Babacar Lo is a 16-year old talibé who attends Niasse’s daara. He is one of the fortunate few who still lives with his family. Some of his friends are not so lucky.

Lo said he has some friends who beg in the street. They do it because it is what they know and what their marabout forces them to do. Lo said he has tried to tell them it is not good, but they do not listen.

Committing to progress

After the Human Rights Watch report, the Senegalese government reinforced a 2005 law banning public begging. They also jailed seven marabouts for six months and imposed $200 fines on each for exploiting their talibés. It was seen as a step forward.

Mamadou Ndiaye, president of the Dakar aid group Sweat for Survival, said the group has tried again and again to organize a national platform for this problem, but it was only when the international report came out that people started getting on board.

Just months after the ban on begging was reinstated, enforcement started to wane. It is difficult to implement a no-begging policy in a country where poverty is endemic and people are hungry.

The Senegalese government said it is committed to creating 100 "modern" daaras by next year to provide better learning conditions. Ndiaye said it is a problem that is bigger than just charlatan marabouts.

Ndiaye believes the real marabouts know, among themselves, who the "fake" ones are, so it is up to them to denounce them. But, he said there also is a need to educate Senegalese about population control. Ndiaye said it is sad. They need to organize themselves in terms of birthrates and to bring into the world only who they can take care of. He said Islam does not ask to bring a child into the world just to turn around and put him back into the street.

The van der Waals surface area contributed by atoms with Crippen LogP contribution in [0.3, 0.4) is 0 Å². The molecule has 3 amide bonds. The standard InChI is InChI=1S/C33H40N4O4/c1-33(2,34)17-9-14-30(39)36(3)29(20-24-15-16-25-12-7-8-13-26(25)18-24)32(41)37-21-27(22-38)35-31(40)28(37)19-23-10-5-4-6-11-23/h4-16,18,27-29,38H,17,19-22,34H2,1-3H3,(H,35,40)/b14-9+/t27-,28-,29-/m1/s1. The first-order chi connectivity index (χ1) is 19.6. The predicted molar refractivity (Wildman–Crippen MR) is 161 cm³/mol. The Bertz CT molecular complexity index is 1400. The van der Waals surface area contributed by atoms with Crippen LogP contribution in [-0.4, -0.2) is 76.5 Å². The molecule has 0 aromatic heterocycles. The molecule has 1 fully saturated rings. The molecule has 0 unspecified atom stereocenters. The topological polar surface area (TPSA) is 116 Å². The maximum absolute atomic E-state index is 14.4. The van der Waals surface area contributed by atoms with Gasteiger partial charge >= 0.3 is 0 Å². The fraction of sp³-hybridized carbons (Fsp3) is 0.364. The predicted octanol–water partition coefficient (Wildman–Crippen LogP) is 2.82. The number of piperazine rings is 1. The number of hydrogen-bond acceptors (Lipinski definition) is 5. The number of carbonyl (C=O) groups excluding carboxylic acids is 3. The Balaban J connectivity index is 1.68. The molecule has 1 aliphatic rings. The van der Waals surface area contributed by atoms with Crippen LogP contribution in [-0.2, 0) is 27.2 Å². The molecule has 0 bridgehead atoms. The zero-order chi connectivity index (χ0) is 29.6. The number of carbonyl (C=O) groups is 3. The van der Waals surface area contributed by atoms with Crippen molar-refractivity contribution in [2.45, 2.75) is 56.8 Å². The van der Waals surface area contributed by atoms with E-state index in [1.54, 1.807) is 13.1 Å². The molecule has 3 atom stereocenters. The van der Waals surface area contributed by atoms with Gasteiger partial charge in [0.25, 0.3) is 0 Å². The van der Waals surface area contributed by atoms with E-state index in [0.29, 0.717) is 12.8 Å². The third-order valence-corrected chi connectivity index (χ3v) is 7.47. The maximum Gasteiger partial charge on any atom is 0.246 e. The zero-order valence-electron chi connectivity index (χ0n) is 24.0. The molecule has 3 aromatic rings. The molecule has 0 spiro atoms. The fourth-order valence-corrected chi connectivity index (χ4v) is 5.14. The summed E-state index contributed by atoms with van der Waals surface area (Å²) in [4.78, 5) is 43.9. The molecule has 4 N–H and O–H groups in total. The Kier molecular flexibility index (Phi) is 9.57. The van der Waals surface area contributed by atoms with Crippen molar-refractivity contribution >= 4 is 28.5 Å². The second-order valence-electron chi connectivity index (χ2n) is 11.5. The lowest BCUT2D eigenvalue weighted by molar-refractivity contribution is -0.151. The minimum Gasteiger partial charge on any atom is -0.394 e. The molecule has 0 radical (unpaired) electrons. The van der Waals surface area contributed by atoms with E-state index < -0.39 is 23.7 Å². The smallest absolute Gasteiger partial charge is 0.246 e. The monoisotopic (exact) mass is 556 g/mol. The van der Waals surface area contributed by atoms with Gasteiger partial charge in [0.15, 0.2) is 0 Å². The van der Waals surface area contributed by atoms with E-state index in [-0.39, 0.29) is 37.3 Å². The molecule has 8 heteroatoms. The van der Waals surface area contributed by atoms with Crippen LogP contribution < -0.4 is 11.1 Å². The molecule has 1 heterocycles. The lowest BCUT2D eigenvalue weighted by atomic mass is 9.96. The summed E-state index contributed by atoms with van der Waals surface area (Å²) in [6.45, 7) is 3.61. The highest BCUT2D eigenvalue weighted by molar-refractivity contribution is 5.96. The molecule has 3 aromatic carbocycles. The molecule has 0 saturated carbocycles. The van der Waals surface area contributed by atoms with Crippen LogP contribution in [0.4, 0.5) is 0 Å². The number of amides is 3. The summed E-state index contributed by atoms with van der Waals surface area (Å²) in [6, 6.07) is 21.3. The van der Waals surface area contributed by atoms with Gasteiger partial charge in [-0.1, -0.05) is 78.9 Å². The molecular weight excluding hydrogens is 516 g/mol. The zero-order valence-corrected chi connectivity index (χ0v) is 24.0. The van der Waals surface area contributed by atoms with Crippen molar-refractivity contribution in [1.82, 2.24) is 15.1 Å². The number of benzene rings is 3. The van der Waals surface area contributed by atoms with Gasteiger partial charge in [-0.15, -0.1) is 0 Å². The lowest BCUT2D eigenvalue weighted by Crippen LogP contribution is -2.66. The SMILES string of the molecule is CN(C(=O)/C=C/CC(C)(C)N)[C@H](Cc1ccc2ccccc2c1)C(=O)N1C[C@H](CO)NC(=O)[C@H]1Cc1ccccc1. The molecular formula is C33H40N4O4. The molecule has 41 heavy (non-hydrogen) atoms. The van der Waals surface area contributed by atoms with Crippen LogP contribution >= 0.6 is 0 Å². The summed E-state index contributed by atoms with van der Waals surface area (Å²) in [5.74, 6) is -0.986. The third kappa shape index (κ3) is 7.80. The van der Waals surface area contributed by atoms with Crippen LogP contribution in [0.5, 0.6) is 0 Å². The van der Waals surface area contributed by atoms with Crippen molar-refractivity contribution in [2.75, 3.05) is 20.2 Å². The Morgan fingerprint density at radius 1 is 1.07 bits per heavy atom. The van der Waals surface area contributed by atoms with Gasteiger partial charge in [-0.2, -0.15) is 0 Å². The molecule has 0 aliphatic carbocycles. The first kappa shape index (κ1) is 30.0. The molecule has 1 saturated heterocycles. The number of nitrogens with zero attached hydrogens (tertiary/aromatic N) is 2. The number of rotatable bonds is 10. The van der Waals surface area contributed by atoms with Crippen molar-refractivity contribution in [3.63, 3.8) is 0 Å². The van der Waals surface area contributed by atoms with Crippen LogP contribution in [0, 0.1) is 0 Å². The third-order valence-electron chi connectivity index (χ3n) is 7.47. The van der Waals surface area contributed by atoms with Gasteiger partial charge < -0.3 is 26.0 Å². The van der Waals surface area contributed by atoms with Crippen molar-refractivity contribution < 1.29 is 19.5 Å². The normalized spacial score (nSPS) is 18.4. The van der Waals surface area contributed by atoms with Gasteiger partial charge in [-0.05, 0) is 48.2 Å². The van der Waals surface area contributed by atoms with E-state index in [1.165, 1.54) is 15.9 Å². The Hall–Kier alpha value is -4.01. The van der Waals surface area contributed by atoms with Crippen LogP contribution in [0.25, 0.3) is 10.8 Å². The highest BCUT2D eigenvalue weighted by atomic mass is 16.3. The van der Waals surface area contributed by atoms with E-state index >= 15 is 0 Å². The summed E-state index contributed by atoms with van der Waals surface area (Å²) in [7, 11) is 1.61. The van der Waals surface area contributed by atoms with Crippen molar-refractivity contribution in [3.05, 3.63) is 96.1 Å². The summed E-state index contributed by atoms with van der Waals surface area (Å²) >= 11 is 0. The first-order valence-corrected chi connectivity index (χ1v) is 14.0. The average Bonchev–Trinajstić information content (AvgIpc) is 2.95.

You May Like

DRC Tries Mega-Farms to Feed Population

Park at Boukanga Lonzo currently has 5,000 hectares under cultivation, crops stretching as far as eye can see, and is start of ambitious large-scale agriculture plan More

Video Survivor Video Testimonies Recount Horrors of Guatemalan Genocide

During a conflict that spanned more than three decades, tens of thousands of indigenous Mayans were killed More

Video War, Drought Threaten Iraq's Marshlands

Areas are spawning ground for Gulf fisheries, a resting place for migrating wildfowl, source of livelihood for fishermen and herders who have called the marshes home for generations More

This forum has been closed.
Comments
     
There are no comments in this forum. Be first and add one

Featured Videos

Your JavaScript is turned off or you have an old version of Adobe's Flash Player. Get the latest Flash player.
Nobel Prize Winner Malala Talks to VOAi
X
August 31, 2015 2:17 AM
Nobel Peace Prize winner Malala Yousafzai met with VOA's Deewa service in Washington Sunday to talk about women’s rights and unveil a trailer for her new documentary. VOA's Katherine Gypson has more.
Video

Video Nobel Prize Winner Malala Talks to VOA

Nobel Peace Prize winner Malala Yousafzai met with VOA's Deewa service in Washington Sunday to talk about women’s rights and unveil a trailer for her new documentary. VOA's Katherine Gypson has more.
Video

Video War, Drought Threaten Iraq's Marshlands

Iraq's southern wetlands are in crisis. These areas are the spawning ground for Gulf fisheries, a resting place for migrating wildfowl, and source of livelihood for fishermen and herders. Faith Lapidus has more.